Review: 2020 Genesis G70 2.0T Sport
I have often marvelled at car companies like Mercedes-Benz and Volkswagen who at the peak of their product offerings had ranges that spanned hundreds of thousands of dollars and addressed every market segment from micro to mega-luxury. Even today, Mercedes-Benz has a range that starts with the A180 and goes all the way up to the Mercedes-Maybach S-Class.
Back in 2007 Hyundai launched a large saloon called the Genesis and marketed it as a ‘modern rear-wheel-drive sports sedan’ which it certainly was. Then in 2015 Hyundai split the Genesis brand off as a stand-alone offering to allow the designers and engineers to passionately pursue the mid-sized rear-wheel-drive saloon market with fresh ammo.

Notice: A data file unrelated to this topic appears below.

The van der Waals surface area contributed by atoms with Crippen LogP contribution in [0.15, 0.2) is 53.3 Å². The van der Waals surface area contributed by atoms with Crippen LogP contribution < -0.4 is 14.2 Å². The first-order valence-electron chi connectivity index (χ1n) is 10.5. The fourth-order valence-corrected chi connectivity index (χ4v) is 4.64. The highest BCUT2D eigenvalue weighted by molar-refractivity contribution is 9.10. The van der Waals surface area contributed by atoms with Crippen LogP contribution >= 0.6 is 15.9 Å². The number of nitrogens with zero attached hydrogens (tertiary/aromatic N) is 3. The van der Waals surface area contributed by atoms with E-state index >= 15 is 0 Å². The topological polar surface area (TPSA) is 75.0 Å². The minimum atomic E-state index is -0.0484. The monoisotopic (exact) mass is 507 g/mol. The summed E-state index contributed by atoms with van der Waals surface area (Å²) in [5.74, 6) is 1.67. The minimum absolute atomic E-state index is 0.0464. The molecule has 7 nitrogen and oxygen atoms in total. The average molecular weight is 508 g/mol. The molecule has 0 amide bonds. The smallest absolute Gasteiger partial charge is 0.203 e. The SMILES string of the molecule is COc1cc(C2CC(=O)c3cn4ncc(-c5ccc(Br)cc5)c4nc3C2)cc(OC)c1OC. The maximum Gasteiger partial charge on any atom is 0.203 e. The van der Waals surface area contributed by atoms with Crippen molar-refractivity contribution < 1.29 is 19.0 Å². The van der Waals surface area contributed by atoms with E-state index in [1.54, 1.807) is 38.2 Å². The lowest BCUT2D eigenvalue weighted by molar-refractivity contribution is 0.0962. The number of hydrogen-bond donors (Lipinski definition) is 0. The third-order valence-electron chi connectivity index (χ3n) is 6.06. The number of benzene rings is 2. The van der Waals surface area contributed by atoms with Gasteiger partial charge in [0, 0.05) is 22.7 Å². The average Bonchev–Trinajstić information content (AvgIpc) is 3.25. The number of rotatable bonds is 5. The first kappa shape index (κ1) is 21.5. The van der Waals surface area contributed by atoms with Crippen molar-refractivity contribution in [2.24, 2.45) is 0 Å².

The Genesis brand is to Hyundai as Lexus is to Toyota. That is to say, it’s a differentiator of markets and buyers and experiences that doesn’t dilute the main brand. For Hyundai, this has been a very successful branch of their excellent design, enviable build quality, and tactile driving experience.
The G70 arrived in 2019 and with a wide range of models, this is a real contender to similar models from any of the German marques.
|Sub-$70,000 on the road||10-12L/100km||8/10||7/10|
|Life Style||Life Stage||Safety||On The Road|
|A great city car.||For the exec on the way up looking for more bang-for-buck.||⭐️⭐️⭐️⭐️⭐️|
The first thing that is apparent about the G70 is the sense of familiarity. The Genesis factory clearly has access to the parts bins from its sibling. And that’s a very good thing.